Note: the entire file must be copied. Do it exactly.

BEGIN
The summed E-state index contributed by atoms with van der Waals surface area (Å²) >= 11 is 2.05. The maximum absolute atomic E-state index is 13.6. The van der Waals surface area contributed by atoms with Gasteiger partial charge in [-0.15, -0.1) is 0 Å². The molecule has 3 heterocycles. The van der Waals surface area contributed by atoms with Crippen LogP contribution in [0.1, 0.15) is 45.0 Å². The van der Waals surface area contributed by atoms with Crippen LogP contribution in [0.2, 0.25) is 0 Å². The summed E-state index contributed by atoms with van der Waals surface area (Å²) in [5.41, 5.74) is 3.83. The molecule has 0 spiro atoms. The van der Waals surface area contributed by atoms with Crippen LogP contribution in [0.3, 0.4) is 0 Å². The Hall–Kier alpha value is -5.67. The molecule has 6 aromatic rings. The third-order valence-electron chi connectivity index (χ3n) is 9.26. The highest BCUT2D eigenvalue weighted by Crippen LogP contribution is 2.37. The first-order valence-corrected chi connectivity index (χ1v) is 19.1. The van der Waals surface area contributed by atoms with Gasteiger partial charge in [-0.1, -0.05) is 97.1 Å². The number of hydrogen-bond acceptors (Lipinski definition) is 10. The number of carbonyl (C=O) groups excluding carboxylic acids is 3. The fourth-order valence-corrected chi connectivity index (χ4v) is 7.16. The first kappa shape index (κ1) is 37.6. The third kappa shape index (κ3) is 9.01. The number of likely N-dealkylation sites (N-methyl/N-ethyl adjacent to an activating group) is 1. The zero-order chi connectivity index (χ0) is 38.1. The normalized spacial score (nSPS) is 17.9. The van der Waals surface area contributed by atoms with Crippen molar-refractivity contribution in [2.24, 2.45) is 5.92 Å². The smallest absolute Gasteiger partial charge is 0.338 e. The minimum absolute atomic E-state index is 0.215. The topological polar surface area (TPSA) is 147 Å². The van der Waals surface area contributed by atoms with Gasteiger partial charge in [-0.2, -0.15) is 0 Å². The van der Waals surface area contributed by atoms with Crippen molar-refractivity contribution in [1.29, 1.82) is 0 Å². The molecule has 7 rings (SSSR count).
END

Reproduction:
The summed E-state index contributed by atoms with van der Waals surface area (Å²) >= 11 is 2.05. The maximum absolute atomic E-state index is 13.6. The van der Waals surface area contributed by atoms with Gasteiger partial charge in [-0.15, -0.1) is 0 Å². The molecule has 3 heterocycles. The van der Waals surface area contributed by atoms with Crippen LogP contribution in [0.1, 0.15) is 45.0 Å². The van der Waals surface area contributed by atoms with Crippen LogP contribution in [0.2, 0.25) is 0 Å². The summed E-state index contributed by atoms with van der Waals surface area (Å²) in [5.41, 5.74) is 3.83. The molecule has 0 spiro atoms. The van der Waals surface area contributed by atoms with Crippen LogP contribution in [0.3, 0.4) is 0 Å². The Hall–Kier alpha value is -5.67. The molecule has 6 aromatic rings. The third-order valence-electron chi connectivity index (χ3n) is 9.26. The highest BCUT2D eigenvalue weighted by Crippen LogP contribution is 2.37. The first-order valence-corrected chi connectivity index (χ1v) is 19.1. The van der Waals surface area contributed by atoms with Gasteiger partial charge in [-0.1, -0.05) is 97.1 Å². The number of hydrogen-bond acceptors (Lipinski definition) is 10. The number of carbonyl (C=O) groups excluding carboxylic acids is 3. The fourth-order valence-corrected chi connectivity index (χ4v) is 7.16. The first kappa shape index (κ1) is 37.6. The third kappa shape index (κ3) is 9.01. The number of likely N-dealkylation sites (N-methyl/N-ethyl adjacent to an activating group) is 1. The zero-order chi connectivity index (χ0) is 38.1. The normalized spacial score (nSPS) is 17.9. The van der Waals surface area contributed by atoms with Crippen molar-refractivity contribution in [2.24, 2.45) is 5.92 Å². The smallest absolute Gasteiger partial charge is 0.338 e. The minimum absolute atomic E-state index is 0.215. The topological polar surface area (TPSA) is 147 Å². The van der Waals surface area contributed by atoms with Gasteiger partial charge in [-0.2, -0.15) is 0 Å². The van der Waals surface area contributed by atoms with Crippen molar-refractivity contribution in [1.29, 1.82) is 0 Å². The molecule has 7 rings (SSSR count).